Nature Column 1015

If you’re a regular reader here, you know I like to walk and that I walk a lot. Lately I’ve been trying to walk in different places every day and I often chalk up three or four miles at a time. Some days I walk the beach, some days I walk in meadows or woods, and some days I walk along quiet roads that pass by most, if not all, of these things.

My walks are quiet walks. I don’t listen to music or books or talk on the phone. I just watch and listen, even in more urban environments where the sounds can be somewhat jarring. I like to be in my environment in all ways, even when it is noisy and messy. It reminds me that humans make a lot of noise that is disruptive and discordant. This is important to remember, I think. We need to put down the leaf blowers and rake again. I understand that landscapers need to be efficient and cost-conscious with their labor, but remember when we all did our own landscaping before it was called landscaping? I do. Cape Cod lawns were user- and nature-friendly, but times have changed and not really for the better. But I digress. It’s one of the things I notice most on my walks, however.

On a recent walk I started at a small, local beach. There was a mix of gulls, both on the sand and flying overhead. The tide was receding, and the marsh across the street was nearly empty of water but full of more gulls, a few Canada geese, mallards, and one great blue heron. The longer I stood looking, the more I saw. There were a half-dozen yellowlegs feeding and a small flock of sandpipers too far away to identify. Crows were chatting in the pines nearby.

Most rose hips have withered and darkened on their stems, and yet a few new roses are rebelliously blooming right alongside them. Seaside goldenrod is beginning to fade, and the masses of white flowers that are so prevalent along marsh edges right now are starting to turn. The poison ivy is scarlet, orange, or yellow, depending on its location, adding some fall color everywhere I turn.

Even in the sand, mushrooms are thriving, as are the small sandy earth stars and puffballs.

As I continue my walk I am on a road that winds by the sea. On one side are huge houses with manicured lawns and expensive cars in their driveways. On the other side are private docks, kayaks pulled up on the shore and a multitude of signs declaring that these beaches and pathways are private. I sigh as I walk by. It’s the curse of being a popular destination. Most of these houses will sit empty all winter, and many locals will defiantly walk out on the docks and beaches just to do so. When we were kids growing up here, we used to peek in all the windows during the winter and I’m betting kids still do that today.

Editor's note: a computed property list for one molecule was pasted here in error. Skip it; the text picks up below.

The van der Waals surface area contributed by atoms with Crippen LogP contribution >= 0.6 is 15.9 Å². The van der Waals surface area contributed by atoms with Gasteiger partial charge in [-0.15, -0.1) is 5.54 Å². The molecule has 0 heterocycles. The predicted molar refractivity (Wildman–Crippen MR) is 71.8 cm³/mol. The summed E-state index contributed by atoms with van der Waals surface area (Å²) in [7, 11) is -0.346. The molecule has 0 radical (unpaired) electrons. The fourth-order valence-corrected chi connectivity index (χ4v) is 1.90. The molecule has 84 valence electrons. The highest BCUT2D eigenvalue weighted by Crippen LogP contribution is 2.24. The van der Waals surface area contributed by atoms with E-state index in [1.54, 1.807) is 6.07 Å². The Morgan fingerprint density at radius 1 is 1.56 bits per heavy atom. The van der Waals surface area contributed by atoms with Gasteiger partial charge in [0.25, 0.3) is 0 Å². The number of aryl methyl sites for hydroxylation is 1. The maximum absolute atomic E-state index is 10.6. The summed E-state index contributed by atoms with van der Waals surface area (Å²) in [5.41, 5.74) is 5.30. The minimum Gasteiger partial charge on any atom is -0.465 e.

These are the thoughts that ramble through my mind as I walk on by houses where kids I once knew grew up. I went to slumber parties here, and there is where my old boss used to live. The dentist who was also a town drunk and later arrested for sexual assault also lived on this road, though that particular house was torn down and replaced with an even bigger house.

I see rabbits under the rose bushes chewing on grasses and song sparrows foraging for seeds and insects farther down the road.

Bushes are filled with mockingbirds, at least half a dozen, vying for their fall and winter territories with lots of noise and flashing of black-and-white wings. There is a big winterberry bush, just bursting with juicy red goodness that they all have their eyes on but as they argue a small flock of robins and cedar waxwings are taking their fill.

A small hawk flies over in the distance, too far for me to see clearly. A few swallows swoop over the water but the only large flocks I see on this walk are blackbirds lined up on the wires along the causeway.

A huge brown rat lies dead on the side of the road, a victim of a run-in with a vehicle, its belly up to the sky, its long tail straight out behind it. I admit to smirking as I pass it for this is not a neighborhood that would be happy to have such neighbors, but that’s what happens when you live on or next to a marsh. I hope they know better than to use rat poison but there’s no guarantee of that. To be fair these are people who have built osprey platforms and are working on planting pollinator gardens with native plants. I give them a few stars for trying.

A late great egret is feeding at the water’s edge and in the distance I see numerous boats on the water, obviously fishing or scalloping. I’m not sure which but both are common in this area. As I walk back, a flock of gulls descends into the marsh and quite a ruckus ensues. A school of silvery baitfish is doing their best to avoid the sudden onslaught of predators but for a few moments chaos reigns.

My walk has taken a few hours, and in the end I covered many miles and walked through a multitude of habitats, both wild and human.

What did I see? Nature and humans doing their best to interact and intersect. It’s not always pretty. I just wish more humans took the time to actually interact and notice the nature around them. We are not alone on this peninsula, which a simple walk anywhere, anytime, can prove.

Mary Richmond is an artist, writer, naturalist and educator who grew up on the Cape and lives in Hyannis. More information at

Recommended for you

(0) comments

Welcome to the discussion.

Keep it Clean. Please avoid obscene, vulgar, lewd, racist or sexually-oriented language.
Don't Threaten. Threats of harming another person will not be tolerated.
Be Truthful. Don't knowingly lie about anyone or anything.
Be Nice. No racism, sexism or any sort of -ism that is degrading to another person.
Be Proactive. Use the 'Report' link on each comment to let us know of abusive posts.
Share with Us. We'd love to hear eyewitness accounts, the history behind an article.